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Excel/colored cells that are really not colored


hi Richard, pleased to meet you!
I see that your "bio" holds many inquiries concerning colored cells, so I feel that hopefully you can help me.

I've been given a set of rows and columns, say, 4 columns and 100 rows. The cells in this range of rows and columns have already been treated in some way. Some rows have no colored cells, some rows have all cells colored, and some rows have some cells colored and some cells not colored.
The color in the cells was created by using conditional formatting, whose criteria I don't know.
I do know that the color generated when using conditional formatting is a fake. By which I mean that if I highlight a cell with such color, then click on Format Painter, then click in a uncolored blank cell, the blank cell remains uncolored.
I believe that you and all experts are aware of this "weakness". Why Microsoft has not remedied this problem, I don't know.

Here is my query:
Say cell A4 is white, cells B4,C4 and D4 are fake-colored (by which I mean they appear colored, but are really not colored at all, as I explained above). I need a way of counting these 4 cells and entering the result, 3, in a nearby cell, 3 being the number of colored (again, fake color)cells.
In another row of 4 columns, cells A6, B6 and D6 are white, cell C6 is fake-colored. In a nearby cell, I need to enter the result, 1, in a nearby cell, 1 being the number of fake-color cells.

I  hope you can help me.
Your replies to others are encouraging.



When you copy a conditional format to a blank cell the chances are the values in the blank cell will not meet the conditional format criteria, therefore the blank cell will remain blank.  As an example, if the condition is that the cell be greater than zero, then the format will show up if the cell value is greater than zero.  If you copy that format to a blank cell then obviously the format criteria is not met because it is blank. But if you copy that same format to a cell with a 1 in it then the format criteria will have been met so the cell be formatted as required by the conditional format criteria.  This is the same whether you use format painter or the direct copy and paste format method.

You can determine what the conditional formatting criteria is/are by clicking on conditional formatting on your toolbar, then selecting manage rules from the dropdown list, then selecting show formatting rules for the worksheet.  What will be displayed is all of the conditional formatting rules in the worksheet, and which cells they apply to.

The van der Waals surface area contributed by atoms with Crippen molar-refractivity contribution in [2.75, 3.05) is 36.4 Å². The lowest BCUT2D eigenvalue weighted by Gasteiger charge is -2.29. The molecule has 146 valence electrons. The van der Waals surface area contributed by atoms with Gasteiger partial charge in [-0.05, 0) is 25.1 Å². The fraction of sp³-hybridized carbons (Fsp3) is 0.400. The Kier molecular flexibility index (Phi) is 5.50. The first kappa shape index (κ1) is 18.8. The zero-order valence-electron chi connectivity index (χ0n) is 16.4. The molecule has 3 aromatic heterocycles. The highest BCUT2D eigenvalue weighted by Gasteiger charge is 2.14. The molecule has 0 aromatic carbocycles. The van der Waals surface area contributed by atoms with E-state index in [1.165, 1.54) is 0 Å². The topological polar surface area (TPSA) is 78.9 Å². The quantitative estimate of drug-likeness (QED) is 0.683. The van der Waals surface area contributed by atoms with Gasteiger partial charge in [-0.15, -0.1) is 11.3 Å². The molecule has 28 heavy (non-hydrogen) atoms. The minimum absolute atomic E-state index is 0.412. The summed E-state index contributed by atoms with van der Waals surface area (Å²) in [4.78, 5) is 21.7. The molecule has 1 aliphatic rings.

As to counting the cells it is easiest to count based on the criteria that are being used for the conditional formatting.  Assuming that your criteria is to color any cell that is greater than one.  The formula might be

This formula counts all of the cells in the range that are greater than 1 and gives you the total of the number of cells. Of course this happens to be the total number of cells that are formatted via the conditional formatting. (If you want the sum of the cell values where the cells are greater than zero then you would need the SUMIF() formula) You might also investigate the other COUNT formulas such as COUNT, COUNTA, COUNTBLANK, COUNTIFS.  These might be more appropriate to your situation and useful in your formulas.

Hope this works for you.

Florida (81 and sunny right now)
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Richard Roberts


Can assist you in most areas of Excel, have been working with it for about 15 years in many types of applications, but primarily in financial and accounting applications. I am a CPA and many client or client problems have necessitated the use of excel. I am not an expert in charting, macros, or pivot tables.


Have been working with Excel for about 20 years primarily in accounting and financial areas.

BA, Certified Public Accountant

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